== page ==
Other ingredients are used in sundry recipes of hummus-bi-tahini. The olive originated in Syria and Palestine, where it was being cultivated by the fourth millennium BC. A variety may have been indigenous to Crete, where olives were being cultivated by 2500 BC. The Bible mentions olive oil many times and it was exported from Palestine to places such as Egypt. Several Roman writers indicate that salt was used in extracting the oil. Garlic was grown in the gardens of King Merodach-Baladan II of Babylon and probably was in Greece by the early Bronze Age. The lemon was last to arrive in the Middle East and Mediterranean world, originating in India. However, depictions of lemons have been found at Pompeii and Tusculum, so this fruit must have reached the Roman world, at least as a luxury import, by the first century.
Thanks Shmulik, Nimrod and Nils!
Makes for interesting reading…
_ Google Zeitgeist 2008
As the year comes to a close, it’s time to look at the big events, memorable moments and emerging trends that captivated us in 2008. As it happens, studying the aggregation of the billions of search queries that people type into the Google search box gives us a glimpse into the zeitgeist — the spirit of the times. We’ve compiled some of the highlights from Google searches around the globe and hope you enjoy looking back as much as we do.
Just posted a thread in the Ubuntu forums:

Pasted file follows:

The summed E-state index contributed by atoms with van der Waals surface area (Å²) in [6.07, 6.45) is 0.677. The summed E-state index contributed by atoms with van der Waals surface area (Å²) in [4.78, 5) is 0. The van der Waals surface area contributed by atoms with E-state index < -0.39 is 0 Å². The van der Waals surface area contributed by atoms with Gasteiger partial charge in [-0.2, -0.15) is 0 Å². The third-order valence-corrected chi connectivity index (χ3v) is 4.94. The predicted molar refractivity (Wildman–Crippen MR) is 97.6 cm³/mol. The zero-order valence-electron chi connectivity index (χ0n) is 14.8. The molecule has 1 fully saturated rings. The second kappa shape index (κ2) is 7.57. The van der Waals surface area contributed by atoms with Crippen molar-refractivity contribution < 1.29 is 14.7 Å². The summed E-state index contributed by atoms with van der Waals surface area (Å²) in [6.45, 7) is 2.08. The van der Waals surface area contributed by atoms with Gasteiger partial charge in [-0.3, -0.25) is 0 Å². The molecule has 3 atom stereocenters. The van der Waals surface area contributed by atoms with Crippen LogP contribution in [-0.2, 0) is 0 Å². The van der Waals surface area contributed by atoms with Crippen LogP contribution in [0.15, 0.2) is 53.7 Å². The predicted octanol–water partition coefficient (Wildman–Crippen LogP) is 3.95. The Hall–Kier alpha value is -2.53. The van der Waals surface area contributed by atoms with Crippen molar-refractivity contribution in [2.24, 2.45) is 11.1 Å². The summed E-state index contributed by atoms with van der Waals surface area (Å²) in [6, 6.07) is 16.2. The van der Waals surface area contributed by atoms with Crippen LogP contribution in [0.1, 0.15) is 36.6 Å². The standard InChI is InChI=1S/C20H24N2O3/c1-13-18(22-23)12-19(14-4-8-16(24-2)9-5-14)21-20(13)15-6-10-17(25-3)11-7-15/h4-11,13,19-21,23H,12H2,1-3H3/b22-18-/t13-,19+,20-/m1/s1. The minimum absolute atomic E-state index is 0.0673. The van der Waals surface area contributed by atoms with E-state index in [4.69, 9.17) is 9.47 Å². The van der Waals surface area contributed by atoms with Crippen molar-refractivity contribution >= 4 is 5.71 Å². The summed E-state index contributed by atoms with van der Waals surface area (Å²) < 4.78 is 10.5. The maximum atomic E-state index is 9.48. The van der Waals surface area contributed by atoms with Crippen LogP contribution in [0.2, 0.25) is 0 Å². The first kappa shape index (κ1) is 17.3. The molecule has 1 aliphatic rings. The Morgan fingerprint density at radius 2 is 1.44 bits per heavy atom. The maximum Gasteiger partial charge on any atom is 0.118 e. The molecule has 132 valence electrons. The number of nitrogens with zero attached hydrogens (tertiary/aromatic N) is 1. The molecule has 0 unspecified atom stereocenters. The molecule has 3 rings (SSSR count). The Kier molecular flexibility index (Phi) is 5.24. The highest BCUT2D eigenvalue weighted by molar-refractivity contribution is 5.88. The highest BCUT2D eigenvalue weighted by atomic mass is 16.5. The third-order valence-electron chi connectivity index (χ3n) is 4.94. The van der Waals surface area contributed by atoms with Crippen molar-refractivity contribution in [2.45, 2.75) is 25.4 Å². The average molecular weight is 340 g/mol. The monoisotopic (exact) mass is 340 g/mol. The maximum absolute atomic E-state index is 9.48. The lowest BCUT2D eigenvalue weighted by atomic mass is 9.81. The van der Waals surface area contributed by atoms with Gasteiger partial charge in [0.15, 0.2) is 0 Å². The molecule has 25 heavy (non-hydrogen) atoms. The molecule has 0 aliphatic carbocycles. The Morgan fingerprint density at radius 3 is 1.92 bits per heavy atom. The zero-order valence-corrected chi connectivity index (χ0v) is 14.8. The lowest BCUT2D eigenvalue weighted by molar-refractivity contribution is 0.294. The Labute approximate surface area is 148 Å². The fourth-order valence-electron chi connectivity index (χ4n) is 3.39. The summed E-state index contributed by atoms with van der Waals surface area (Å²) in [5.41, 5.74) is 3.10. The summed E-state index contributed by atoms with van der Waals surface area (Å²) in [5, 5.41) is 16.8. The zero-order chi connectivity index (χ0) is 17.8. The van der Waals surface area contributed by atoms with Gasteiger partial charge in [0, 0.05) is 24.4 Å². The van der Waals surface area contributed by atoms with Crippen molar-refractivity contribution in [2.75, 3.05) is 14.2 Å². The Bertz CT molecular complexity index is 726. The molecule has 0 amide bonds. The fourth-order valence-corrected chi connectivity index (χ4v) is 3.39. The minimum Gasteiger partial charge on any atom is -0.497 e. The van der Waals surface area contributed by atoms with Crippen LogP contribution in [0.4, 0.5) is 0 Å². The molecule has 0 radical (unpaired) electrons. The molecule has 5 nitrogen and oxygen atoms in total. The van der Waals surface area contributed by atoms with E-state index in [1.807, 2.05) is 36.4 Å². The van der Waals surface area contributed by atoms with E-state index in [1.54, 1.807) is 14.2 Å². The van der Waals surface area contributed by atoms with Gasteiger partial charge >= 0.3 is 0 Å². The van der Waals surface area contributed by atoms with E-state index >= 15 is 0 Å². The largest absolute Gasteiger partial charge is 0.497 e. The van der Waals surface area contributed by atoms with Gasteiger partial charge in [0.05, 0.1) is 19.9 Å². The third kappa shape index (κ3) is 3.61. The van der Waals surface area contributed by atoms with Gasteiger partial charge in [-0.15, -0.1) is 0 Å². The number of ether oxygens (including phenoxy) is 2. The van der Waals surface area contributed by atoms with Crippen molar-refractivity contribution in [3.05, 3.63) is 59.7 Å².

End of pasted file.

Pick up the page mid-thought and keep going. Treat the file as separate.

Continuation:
OK so last night I was doing an rsync backup, as you do on a Thursday evening, and rsync stalled saying something about not enough memory…
So I had a look at my filesystems (/ partition for OS; and /home partition for my stuff) and it says that /dev/sda1 is 100% full.
result is machine is grinding to a halt, and apps are shutting down…
df command in terminal says the same thing.
however, when i use “Properties” (right click on directory names) it shows the whole of / as only 5.2GB, on a 14.4 partition…
touch /forcefsk => doesn’t seem to have done anything:
i don’t seem to have any masive log files:
googling for “/dev/sda1 full” doesn’t seem to yield much
so something is fishy methinks… and I’m wondering if any of the fine people here could help?
So I was at SxSW in Austin, Texas, earlier this year, where I heard Jason Fried talk well of the Sleeptracker watch… so I decided to get one since good sleep is something I’ve always battled to get more of, as well as waking up!
Anyways, point of the blog post is that last night it reported that I had an average of 30 mins between my almost awake moment, which is the most I’ve had so far…. and yes, I do feel like I’ve had a good sleep!
Check it out:
_ Sleeptracker the Unique Alarm Clock, Wake Up Easier – Sleeptracker the Sleep Watch
Worn like an everyday watch, SLEEPTRACKER® is ideal for anyone who wants to wake up alert and ready to start the day, such as frequent travelers across time zones, business people looking for an extra edge, students with fluctuating schedules, or busy moms who need to wake up easily.